Responding to last weekend’s terrorists’ attempts in London
Responding to last weekend’s terrorists’ attempts in London and attack in Glasgow, syndicated columnist Gwynne Dyer has suggested that the stories are getting greater play in the U.S. than in Europe. He reasons that because Europeans have been living with bombings since the world wars, they aren’t as easily panicked over the recent spate of terrorist attacks. Perhaps he’s right. Though how any society could accept “an occasional terrorist attack” as “one of the costs of doing business in the modern world” is beyond me.
Maybe what we’re witnessing is the frog in the kettle reality—the gradual ramping up of the burner, eventually boiling the hapless frog by stealth. Who can say?
Of this much I am deeply convicted. The global season of prayer that culminates today on 07-07-07 has been neither inconsequential nor unnecessary. For at what time in our collective memory have this nation and the nations of earth been more distracted and politically distraught over our inability to solve a mounting host of global dilemmas and predicaments? Terrorism, global warming, immigration, AIDS, pollution, water scarcity, petroleum depletion, abortion, the growing chasm between the have’s and the have-not’s, famine, drought, nuclear proliferation, the collapse of morals—you could probably double the list easily.
The point? “The present is a time of overwhelming interest to all living. Rulers and statesmen, men [and women] who occupy positions of trust and authority, thinking men and women of all classes, have their attention fixed upon the events taking place about us. . . . They observe the intensity that is taking possession of every earthly element, and they recognize that something great and decisive is about to take place—that the world is on the verge of a stupendous crisis” (Education 179, 180).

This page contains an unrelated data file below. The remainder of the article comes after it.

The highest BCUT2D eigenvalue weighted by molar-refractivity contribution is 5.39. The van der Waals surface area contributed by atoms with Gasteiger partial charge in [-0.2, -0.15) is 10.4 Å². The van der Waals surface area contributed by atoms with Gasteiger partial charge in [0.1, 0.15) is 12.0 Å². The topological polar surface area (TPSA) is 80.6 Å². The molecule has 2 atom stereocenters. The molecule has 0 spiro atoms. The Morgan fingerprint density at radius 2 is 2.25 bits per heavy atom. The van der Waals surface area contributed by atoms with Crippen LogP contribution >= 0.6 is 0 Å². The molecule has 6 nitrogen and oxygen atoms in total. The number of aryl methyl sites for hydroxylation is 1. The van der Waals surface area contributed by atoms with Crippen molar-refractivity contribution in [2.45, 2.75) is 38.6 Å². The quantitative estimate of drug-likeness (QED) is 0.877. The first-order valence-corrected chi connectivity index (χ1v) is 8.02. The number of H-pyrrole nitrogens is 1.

This isn’t rocket science. Instead, today’s blog is an earnest appeal to you to keep on praying. These past seven days have been good for my own soul, as Karen and I have reread and claimed the many Bible promises of the Holy Spirit’s outpouring. Shall we stop praying now? We must not! Can you recall a more needy hour of history we’ve lived through together? If ever the church (and the world) desperately needed the rain showers of the Holy Spirit to revive our parched souls, to refresh our brittle hopes, to reinvigorate our mission to the world, isn’t it now?
Paul didn’t quit praying. From his Roman prison he wrote to his friends in Philippi: “I thank my God upon every remembrance of you, always in every prayer of mine making request for you all with joy” (Philippians 1:3, 4, emphasis supplied). Because there are some prayers that you never stop praying. And the prayer to be filled with the Holy Spirit is just such a petition. And why not? After all, “with the reception of this gift, all other gifts would be ours” (ML 57, emphasis supplied).
So together let’s keep on keeping on with that prayer. And if you’d like to add a variation to it, would you pray it for your pastors? On July 13 we begin a city-wide evangelistic campaign in La Ceiba, Honduras. At the same time Pastor Tim begins a crusade in Mississippi. And our souls will be energized, knowing you’re claiming Ephesians 6:19, 20 on our behalf. La Ceiba, Mississippi and Michigan—three of the needy places on earth for God’s global rain. Please pray on!